What do you want? SMART Goal Setting to Start Term

Another lap of the track! Here we go again!

Starting back in an English class, and among the first question I’ll ask my students will be “what do you want to get from your time here?”

Do you want to improve your speaking to survive a trip abroad?

Do you want to prepare for a specific exam?

Do you want to improve your written English for business correspondence?

Do you want to improve listening skills to be able to understand films and TV series?



People often say that motivation doesn’t last. Well, neither does bathing – that’s why we recommend it daily – Zig Ziglar, motivational speaker.

Motivation isn’t usually a problem for learners at the start of term, fresh from a summer break, well rested, falling back into routine. But fast forward a few months and this spark often starts to dim, and numbers in adult classes tend to gradually drop.

Why? Well, picture a road trip. Setting off on a journey with no destination or even points of interest to stop at on the way may seem exciting at first, but people soon get tired of a lack of direction. From English Teacher

So as suggested in Daniel Barber and Duncan Foord’s excellent book From English Teacher to Learner Coach, clear goal setting is key to sustain motivation levels once the honeymoon period has worn off.

“What do you want?” “I want to learn English”. This is a pre-requisite, but it doesn’t count as an effective goal. Instead, we should encourage learners to set their own goals using SMART principles, revisit and adapt them at given intervals throughout the year, and most importantly: ensure that what learners are doing day to day is drawing them closer and closer to their stated goals.

What does SMART stand for?


  • Well defined.
  • Clear to anyone that has a basic knowledge of the project.


  • How to know when you have achieved your goal.
  • How is it measured?

Agreed Upon

  • Agreement with all the stakeholders what the goals should be (learner, classmate, teacher).
  • Important to take into account current level, attitude and other life commitments.


  • Within the availability of resources, knowledge and time.
  • i+1 – the next step up on the ladder, one at a time. There’s nothing more demoralising than an unattainable goal.


  • Setting a time limit for achieving the goal, when it can be measured and then taken forward.
  • Too long, and the goal is too far away. If there is one big goal for the end of the academic year, split it into three more manageable chunks – one per term.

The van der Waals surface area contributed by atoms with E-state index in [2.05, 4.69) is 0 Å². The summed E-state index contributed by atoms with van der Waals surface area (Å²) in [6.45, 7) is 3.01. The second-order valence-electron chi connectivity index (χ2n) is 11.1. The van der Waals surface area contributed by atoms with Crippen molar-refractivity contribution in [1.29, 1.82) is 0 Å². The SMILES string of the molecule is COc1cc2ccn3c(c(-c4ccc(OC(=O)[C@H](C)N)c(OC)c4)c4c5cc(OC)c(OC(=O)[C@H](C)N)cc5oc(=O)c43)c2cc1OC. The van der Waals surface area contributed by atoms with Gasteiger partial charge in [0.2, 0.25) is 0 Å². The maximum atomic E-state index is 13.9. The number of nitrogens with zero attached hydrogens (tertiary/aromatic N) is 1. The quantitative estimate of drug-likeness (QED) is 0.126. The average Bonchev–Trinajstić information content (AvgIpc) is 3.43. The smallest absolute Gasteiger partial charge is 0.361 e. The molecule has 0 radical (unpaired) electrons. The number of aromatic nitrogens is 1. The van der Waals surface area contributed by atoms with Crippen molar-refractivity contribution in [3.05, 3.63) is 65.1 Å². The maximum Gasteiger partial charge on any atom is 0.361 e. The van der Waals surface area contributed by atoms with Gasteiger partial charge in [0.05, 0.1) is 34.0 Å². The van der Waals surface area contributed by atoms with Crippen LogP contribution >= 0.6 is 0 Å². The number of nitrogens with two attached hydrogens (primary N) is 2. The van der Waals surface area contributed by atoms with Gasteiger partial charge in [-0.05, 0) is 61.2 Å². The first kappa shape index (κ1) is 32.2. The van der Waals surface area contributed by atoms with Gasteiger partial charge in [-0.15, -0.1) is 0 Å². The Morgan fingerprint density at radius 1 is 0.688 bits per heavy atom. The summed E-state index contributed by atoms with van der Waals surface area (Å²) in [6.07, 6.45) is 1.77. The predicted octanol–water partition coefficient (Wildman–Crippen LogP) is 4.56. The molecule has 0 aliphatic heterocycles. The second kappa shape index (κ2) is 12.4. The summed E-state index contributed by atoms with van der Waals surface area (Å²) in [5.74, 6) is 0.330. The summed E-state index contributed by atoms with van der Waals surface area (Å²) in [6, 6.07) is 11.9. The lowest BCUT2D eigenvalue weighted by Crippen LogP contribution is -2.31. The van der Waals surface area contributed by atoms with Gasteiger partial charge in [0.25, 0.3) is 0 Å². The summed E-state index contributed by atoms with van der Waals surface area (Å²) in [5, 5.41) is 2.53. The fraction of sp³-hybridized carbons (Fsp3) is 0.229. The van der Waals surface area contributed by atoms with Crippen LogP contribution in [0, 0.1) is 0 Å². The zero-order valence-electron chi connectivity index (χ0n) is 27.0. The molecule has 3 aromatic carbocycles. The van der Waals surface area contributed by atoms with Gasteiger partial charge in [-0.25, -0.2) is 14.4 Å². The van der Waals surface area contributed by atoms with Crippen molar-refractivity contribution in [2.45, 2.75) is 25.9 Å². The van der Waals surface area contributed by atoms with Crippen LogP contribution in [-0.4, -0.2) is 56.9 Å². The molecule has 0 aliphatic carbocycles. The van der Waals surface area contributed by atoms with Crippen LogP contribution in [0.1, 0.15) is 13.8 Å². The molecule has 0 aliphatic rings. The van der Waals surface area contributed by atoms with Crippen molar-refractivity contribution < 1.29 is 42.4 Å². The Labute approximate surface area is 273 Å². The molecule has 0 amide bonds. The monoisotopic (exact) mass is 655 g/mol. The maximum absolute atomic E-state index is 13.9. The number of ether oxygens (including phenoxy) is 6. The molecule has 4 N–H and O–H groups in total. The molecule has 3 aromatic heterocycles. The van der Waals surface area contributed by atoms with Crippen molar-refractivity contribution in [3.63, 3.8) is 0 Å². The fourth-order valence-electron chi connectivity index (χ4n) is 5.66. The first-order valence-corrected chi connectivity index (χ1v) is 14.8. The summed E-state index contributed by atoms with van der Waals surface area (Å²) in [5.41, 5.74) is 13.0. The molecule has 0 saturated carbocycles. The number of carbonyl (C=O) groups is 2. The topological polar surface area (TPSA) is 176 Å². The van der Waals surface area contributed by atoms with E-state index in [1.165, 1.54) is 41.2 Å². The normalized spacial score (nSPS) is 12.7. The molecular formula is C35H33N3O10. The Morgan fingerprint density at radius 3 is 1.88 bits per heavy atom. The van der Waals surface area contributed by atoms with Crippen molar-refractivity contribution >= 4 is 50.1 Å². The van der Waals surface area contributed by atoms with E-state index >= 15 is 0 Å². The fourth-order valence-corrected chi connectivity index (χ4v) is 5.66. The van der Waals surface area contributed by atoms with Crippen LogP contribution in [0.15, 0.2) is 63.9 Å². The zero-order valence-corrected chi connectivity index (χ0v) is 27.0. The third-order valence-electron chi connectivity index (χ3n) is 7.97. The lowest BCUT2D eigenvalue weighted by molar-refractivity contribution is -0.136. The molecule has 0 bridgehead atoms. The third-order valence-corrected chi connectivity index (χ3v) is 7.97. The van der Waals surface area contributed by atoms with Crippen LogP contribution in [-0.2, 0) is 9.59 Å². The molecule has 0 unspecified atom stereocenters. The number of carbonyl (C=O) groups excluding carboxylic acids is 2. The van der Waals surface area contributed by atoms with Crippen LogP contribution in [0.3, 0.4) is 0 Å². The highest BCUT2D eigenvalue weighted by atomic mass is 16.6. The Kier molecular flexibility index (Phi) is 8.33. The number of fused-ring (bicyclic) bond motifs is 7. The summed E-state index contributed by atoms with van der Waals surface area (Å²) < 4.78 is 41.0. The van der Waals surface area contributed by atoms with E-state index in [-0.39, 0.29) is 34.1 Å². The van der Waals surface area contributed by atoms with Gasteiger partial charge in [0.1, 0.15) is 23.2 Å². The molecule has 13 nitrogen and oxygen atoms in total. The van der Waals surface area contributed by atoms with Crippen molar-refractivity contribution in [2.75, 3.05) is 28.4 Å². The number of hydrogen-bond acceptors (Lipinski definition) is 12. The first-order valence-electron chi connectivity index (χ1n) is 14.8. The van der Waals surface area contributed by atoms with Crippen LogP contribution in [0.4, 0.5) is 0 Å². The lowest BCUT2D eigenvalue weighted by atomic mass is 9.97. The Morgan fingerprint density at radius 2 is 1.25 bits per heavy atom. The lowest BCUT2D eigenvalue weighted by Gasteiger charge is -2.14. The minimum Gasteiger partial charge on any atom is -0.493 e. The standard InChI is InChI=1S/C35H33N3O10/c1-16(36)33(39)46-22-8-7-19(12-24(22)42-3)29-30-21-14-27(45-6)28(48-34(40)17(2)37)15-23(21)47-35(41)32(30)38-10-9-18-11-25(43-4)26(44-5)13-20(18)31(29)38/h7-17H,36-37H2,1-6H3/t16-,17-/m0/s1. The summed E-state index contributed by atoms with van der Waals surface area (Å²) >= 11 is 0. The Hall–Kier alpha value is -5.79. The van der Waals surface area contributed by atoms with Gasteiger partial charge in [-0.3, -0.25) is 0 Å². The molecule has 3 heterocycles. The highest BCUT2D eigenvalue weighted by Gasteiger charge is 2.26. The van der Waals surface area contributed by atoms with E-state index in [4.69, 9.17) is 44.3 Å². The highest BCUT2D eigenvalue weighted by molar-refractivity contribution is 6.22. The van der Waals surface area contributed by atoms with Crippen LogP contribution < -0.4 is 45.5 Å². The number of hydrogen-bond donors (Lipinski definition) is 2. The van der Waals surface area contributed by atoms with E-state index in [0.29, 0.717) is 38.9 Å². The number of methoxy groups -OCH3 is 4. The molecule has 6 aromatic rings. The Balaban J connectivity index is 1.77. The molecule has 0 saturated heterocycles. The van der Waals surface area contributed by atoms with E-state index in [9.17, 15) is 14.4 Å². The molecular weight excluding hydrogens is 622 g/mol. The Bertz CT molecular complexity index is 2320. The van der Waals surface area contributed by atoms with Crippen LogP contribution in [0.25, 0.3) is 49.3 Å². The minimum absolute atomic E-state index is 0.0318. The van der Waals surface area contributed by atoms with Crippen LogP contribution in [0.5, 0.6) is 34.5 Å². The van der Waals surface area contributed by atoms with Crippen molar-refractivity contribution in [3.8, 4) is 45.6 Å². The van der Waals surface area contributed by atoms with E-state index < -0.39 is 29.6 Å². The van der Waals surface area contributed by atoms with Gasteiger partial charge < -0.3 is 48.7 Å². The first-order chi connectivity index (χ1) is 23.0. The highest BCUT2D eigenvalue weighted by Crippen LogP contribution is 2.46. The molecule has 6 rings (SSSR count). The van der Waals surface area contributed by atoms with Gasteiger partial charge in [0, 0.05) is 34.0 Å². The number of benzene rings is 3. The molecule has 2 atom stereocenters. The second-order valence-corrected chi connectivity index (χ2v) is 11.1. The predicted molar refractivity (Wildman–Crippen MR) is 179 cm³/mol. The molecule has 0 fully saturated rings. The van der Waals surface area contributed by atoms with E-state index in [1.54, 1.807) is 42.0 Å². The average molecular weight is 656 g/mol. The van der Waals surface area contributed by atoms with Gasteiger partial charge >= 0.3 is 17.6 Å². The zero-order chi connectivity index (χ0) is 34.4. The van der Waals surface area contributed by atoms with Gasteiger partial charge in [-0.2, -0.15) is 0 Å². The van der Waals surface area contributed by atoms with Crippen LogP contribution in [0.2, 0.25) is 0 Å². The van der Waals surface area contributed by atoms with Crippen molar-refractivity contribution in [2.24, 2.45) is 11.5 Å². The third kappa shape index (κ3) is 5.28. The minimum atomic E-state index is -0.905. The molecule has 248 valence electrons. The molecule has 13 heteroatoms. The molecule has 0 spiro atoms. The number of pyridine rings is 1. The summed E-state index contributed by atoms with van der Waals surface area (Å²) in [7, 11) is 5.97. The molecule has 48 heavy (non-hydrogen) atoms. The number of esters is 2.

What might a SMART goal look like?

Adapted from From English Teacher to Learner Coach, with a few of my own ideas thrown in, this is an example from an intermediate student:

Specific – Telling stories with more accurate use of tenses – at least 90% accuracy.

Measurable – Records himself telling an anecdote today, then at weekly intervals after practice. Correct tenses can be presented as a % of the total.

Agreed – The teacher agrees that this is within reach, and it is a priority to be more easily understood.

Realistic – 100% precision in all the narrative tenses isn’t realistic…yet (see growth mindset for more on YET).

Time-bound – The target is to reach 90% correct in four weeks time. A new SMART goal can then be set, regarding either narrative tenses or any other aspect of his English level (but not all of them at once!)

SMART teacher, SMART learners

Of course, we can apply the SMART framework not only to our learners, but also to ourselves, with any aspect of professional development or hobbies and interests outside of teaching. It’s not just learners who can lose motivation in the hamster wheel of routine; teachers also need to see progress to maintain enthusiasm.

I should heed my own advice and put down SMART some goals for learning Russian in the coming term. My own learning started off enthusiastically and has given me plenty of fresh insights into learning a foreign language, as I wrote about in a previous blog. But as is usually the case with something new, I’ve plateaued over the last couple of months, and my Russian book has gone from living open on the table to gathering dust on a shelf over summer.

Doing this not only sets a good example for learners, but can also expose us first-hand to some of the challenges in using SMART goals.

“What do you want?” is a good first step. SMART goal setting can help us move forward from there.

Have a great (and SMART) academic year everyone!

Any questions or comments, please leave a message below or send me an e-mail. Thanks.



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